Tuesday, 12 August 2014

Politics in Fiction - Impossible to Avoid?

Recently I've spent some time attempting to avoid certain areas of real-world politics in some of my online discourse, partly so as to avoid alienating my potential audience. I had been criticised a little for some of my overly specific political statements, and the fact that I do come off as pretty biased, so I've been putting a lot of thought into whether it's possible to fully avoid the discussion of political issues and therefore also the controversy that comes along with them. As this blog is primarily dedicated to editorials and reviews centred around science fiction and fantasy works, along with closely related genres that I haven't gotten around to reviewing just yet, I'm going to make that a bit more specific; this will be about the discussion of politics specifically within those fields.

It occurs to me right off the bat that a lot of the greatest and most enduring works of science fiction and fantasy have at least some form of contentious political statement. For one instance, the ideas presented in JRR Tolkien's highly iconic The Lord of the Rings speak to an old fashioned pastoral and environmentalist outlook. The villains in that story are heavily industrialised empires whose actions are slowly destroying and consuming the ancient and beautiful forests and wilderness of Middle-Earth, transforming it into little more than the brutal machinery of war and destruction. Similarly Foundation by Isaac Asimov is largely about the political manoeuvring of the collapsing Galactic Empire, and the attempts by the eponymous organisation to manipulate the galaxy into forming a new and stronger empire upon the ruins of the old. And of course the most famous works of speculative fiction that most commonly get to be counted as outright classics of literature, such as Aldous Huxley's Brave New World, George Orwell's Nineteen Eighty-Four, Anthony Burgess' A Clockwork Orange and Margaret Atwood's The Handmaid's Tale, are largely built upon a strongly political platform that has in fact earned its own genre label of 'dystopia'.

Big Brother is a nosy bastard

In fact, Nineteen Eighty-Four has strongly shaped real-world political discussions, with accusations of overly-invasive surveillance being likened to the actions of the totalitarian government within that story.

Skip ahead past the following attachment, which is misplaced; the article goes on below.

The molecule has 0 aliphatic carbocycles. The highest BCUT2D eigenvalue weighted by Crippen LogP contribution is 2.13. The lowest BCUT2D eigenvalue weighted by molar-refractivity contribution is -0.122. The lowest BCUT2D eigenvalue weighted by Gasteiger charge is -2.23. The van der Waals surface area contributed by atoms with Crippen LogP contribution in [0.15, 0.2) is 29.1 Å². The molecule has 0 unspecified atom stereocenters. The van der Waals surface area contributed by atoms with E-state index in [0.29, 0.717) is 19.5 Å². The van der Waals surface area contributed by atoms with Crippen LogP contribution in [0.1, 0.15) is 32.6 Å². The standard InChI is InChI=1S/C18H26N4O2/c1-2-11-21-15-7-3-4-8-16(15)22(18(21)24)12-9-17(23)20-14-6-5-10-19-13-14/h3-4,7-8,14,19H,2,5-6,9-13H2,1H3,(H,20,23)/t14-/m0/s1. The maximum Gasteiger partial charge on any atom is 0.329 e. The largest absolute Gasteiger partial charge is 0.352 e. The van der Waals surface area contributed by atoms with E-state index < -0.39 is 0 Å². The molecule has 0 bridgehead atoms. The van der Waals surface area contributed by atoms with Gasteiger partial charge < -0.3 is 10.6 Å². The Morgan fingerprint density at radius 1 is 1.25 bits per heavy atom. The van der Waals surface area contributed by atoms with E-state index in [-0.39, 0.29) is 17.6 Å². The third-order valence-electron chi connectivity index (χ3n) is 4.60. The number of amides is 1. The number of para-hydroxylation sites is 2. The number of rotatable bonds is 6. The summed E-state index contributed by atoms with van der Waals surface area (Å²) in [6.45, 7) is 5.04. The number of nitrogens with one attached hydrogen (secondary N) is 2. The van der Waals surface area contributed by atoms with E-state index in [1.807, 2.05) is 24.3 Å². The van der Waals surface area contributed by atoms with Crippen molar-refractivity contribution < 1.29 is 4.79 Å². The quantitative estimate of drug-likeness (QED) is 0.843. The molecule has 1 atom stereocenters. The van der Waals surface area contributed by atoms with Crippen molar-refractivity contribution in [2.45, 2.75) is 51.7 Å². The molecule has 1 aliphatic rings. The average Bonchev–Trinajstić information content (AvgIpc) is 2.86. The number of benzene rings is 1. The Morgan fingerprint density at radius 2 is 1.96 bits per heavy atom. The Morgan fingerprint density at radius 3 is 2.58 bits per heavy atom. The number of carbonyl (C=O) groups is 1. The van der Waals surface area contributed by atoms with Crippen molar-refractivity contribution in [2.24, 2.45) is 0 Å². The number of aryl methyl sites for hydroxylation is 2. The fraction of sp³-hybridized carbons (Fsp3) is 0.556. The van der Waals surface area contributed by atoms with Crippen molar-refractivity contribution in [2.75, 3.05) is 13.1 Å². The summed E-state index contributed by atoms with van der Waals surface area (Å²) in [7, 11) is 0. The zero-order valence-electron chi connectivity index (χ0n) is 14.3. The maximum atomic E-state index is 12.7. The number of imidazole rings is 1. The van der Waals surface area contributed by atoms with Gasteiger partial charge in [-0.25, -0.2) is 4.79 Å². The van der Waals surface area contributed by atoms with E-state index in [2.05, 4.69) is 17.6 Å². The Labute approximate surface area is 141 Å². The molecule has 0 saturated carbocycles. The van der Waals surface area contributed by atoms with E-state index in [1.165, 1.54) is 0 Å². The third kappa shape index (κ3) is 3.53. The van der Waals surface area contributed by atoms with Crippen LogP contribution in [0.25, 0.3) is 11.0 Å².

Even young adult and children's fiction tends to have at least some form of political edge, with a famously duelling pair of stories being the His Dark Materials by Philip Pullman and The Chronicles of Narnia by CS Lewis that explore the influence of religion and faith from opposite angles. Stephenie Meyer's Twilight, whatever else you might think of it or its various messages, carries undeniable messages that advocate abstinence and oppose the idea of terminating a pregnancy even in cases where it threatens the life of the mother. The most famous and lucrative young adult novel series of all time, that of course being JK Rowling's Harry Potter, has several very strong things to say against the ideas of governmental corruption, middle-class boarding schools and of course the racist ideas that inform the actions of the villains.

There are many more examples I could list, but I think the point has been made. Almost all of the literature which is in some way relevant to my reviews and opinion pieces happens to have at least a moderate political presence. Is it therefore at all possible to properly discuss these stories without at least acknowledging the various politics involved? And even if it is, should it be done?

I personally don't think so, in either case. In the case of most stories with a political message of some kind, massaging over that political message in favour of simply discussing whether or not the story is well told might well be something of a recurring mistake that I've been making with my own reviews. The messages contained within a given text are at least as important as the story and plot, and the fact is that most subtext is very strongly laced with the moral and political outlooks of the author. Some of course might disagree, and say that the text should exist in something of a vacuum, but I've always held that context is highly important when it comes to overall analysis and judgement thereof.

And to ignore the politics of a work is perhaps, on some level, a disservice to the work itself. To ignore the parts of a work which might be politically controversial is, perhaps, to ignore the parts which most exemplify it as unique.

Perhaps I need to undergo something of a revision when it comes to my reviewing style, and start engaging with the contentious aspects of certain novels a little more.

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